What’s different about ketamine?
Ketamine is an alternative medicine for depression and anxiety. It doesn’t carry the same side effect profile as more traditional antidepressants - serotonin selective reuptake inhibitors, or SSRIs - which often includes sexual side effects, weight gain, and emotional numbness. For people who’ve had difficulties with SSRIs, ketamine may be a better option. It works faster than traditional antidepressants, and the neuroplasticity effects are strong, meaning the results are deeper than surface-level symptom relief. It is well known to produce new connections in the brain. That is, ketamine can help to get at the root cause of the psychological pain rather than just at the symptoms that arise as a result.
Why low dose (psycholytic) ketamine?
You may have heard of ketamine in the context of psychedelics, and indeed, at higher doses, it works as a psychedelic. However, our dosing is different from psychedelic dosing and carries substantial and different benefits. The doses we prescribe are psycholytic. This means that it produces an immediate state of calm and ease, and a sense of mental spaciousness. Ketamine is in the “dissociative” class of medication, which this means that people can experience their difficult emotions with a sense of psychological space and without a sense of being overwhelmed. There are a few key benefits: First, unlike psychedelic experiences, psycholytic ones are less likely to be intense. Second, because they’re much less emotionally draining, people can take these doses regularly, and maintain a consistent level of medicine in their brain over time, leading to more stable results. Third, with psychedelic dosing, you may not be clearheaded enough to engage in therapy, meditation, or other practices, whereas with psycholytic therapy, you’re able to more effectively due to the sense of openness and calm. In combination with ketamine’s known neuroplasticity, this may mean an opportunity for greater impact of therapeutic or meditative approaches.
How does ketamine work in the brain?
Ketamine’s effects in the brain are very complex, and are still being actively studied by many researchers around the world. There are multiple ways in which ketamine works in the brain, and these ways probably all interact with one another. Some of the most well known mechanisms involve the neurotransmitters Glutamate and GABA. There are many different kinds of neurotransmitters (chemical messengers) in the human brain, but Glutamate and GABA are the most common ones because they are the top excitatory (promoting neurons firing) and inhibitory (blocking neurons firing) neurotransmitters, respectively. Ketamine is an antagonist (meaning, it blocks) a neurotransmitter receptor called NMDA, which is found on both GABA and Glutamate neurons. It’s thought to block the GABA receptors more effectively, meaning that GABA doesn’t inhibit neurons firing as often if ketamine is taken - this leads to an overall increase in neural activity in the prefrontal cortex. Ketamine is also known to interact with another neurotransmitter receptor - AMPA, which may be responsible for a sequence of molecular events that include proteins that promote neuroplasticity through new connections (proteins like Brain-Derived Neurotropic Factor, or BDNF as well as others like mTor, eEF2, and GSK-3). In all, we are still learning about the complex behavior of ketamine in the brain, but we do know that it promotes new neural connections, which are probably at the root of its antidepressant and anti-anxiety effects.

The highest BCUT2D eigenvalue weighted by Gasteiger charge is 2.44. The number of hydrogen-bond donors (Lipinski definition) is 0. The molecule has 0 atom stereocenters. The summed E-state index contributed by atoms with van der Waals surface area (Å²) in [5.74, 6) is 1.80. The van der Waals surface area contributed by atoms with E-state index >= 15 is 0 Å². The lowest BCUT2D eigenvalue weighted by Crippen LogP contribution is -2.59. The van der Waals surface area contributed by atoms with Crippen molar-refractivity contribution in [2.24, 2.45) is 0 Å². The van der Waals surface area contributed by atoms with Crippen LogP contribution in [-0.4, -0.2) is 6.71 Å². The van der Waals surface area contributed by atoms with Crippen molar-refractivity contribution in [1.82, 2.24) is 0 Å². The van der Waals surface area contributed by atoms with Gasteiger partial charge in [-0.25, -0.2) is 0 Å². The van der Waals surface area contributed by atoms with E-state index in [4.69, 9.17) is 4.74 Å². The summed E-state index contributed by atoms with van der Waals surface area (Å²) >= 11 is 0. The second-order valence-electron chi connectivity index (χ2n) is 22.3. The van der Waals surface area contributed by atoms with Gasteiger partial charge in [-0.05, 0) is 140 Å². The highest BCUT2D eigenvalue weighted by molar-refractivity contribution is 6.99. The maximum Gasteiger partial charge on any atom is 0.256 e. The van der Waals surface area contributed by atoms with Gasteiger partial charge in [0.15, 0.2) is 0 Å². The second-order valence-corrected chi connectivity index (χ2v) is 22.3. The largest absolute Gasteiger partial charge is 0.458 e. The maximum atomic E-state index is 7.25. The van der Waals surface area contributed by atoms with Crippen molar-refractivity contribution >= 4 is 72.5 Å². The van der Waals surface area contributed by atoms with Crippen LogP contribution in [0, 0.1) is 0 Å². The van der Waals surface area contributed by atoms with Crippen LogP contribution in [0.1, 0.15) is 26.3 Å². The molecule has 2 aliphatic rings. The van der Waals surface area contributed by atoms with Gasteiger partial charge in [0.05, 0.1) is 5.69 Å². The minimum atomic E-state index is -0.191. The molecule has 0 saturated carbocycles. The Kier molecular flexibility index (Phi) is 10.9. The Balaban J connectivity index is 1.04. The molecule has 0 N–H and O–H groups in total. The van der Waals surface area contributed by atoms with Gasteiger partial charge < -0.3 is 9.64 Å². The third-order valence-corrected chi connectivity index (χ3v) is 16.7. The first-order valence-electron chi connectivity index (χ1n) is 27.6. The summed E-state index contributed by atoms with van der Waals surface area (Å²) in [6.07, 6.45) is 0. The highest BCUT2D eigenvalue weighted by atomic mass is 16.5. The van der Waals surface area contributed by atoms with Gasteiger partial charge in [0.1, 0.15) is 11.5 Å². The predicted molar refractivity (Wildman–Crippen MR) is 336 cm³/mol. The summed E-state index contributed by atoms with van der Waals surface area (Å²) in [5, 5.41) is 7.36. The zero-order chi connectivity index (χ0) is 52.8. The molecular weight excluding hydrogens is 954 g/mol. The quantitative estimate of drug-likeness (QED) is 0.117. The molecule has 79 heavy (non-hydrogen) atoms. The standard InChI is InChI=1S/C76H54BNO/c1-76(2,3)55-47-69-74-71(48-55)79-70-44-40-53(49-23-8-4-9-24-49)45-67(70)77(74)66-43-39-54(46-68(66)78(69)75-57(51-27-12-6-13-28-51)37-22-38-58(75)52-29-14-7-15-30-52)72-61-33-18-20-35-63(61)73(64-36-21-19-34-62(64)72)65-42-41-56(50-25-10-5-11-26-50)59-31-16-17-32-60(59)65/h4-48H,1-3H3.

The history of ketamine
Ketamine was first discovered in 1960s as an anesthetic, and it’s still being used in emergency rooms and surgeries all over the world. Its safety profile is excellent (meaning that even as an anesthetic, it doesn’t impair the respiratory system so it’s regularly used even in surgeries with children). The World Health Organization has repeatedly recommended that ketamine be considered an “essential” medicine and not monitored as a dangerous substance. Around the turn of the century, the medical community began discovering the antidepressant potential of ketamine, when people who received the medicine medically began reporting reductions in depressive and even suicidal symptoms. Over the last two decades, there’s been more and more research that revealed the profound potential of this medicine to impact mental health, leading many prominent professors of psychiatry to call it the biggest psychiatric breakthrough of the century.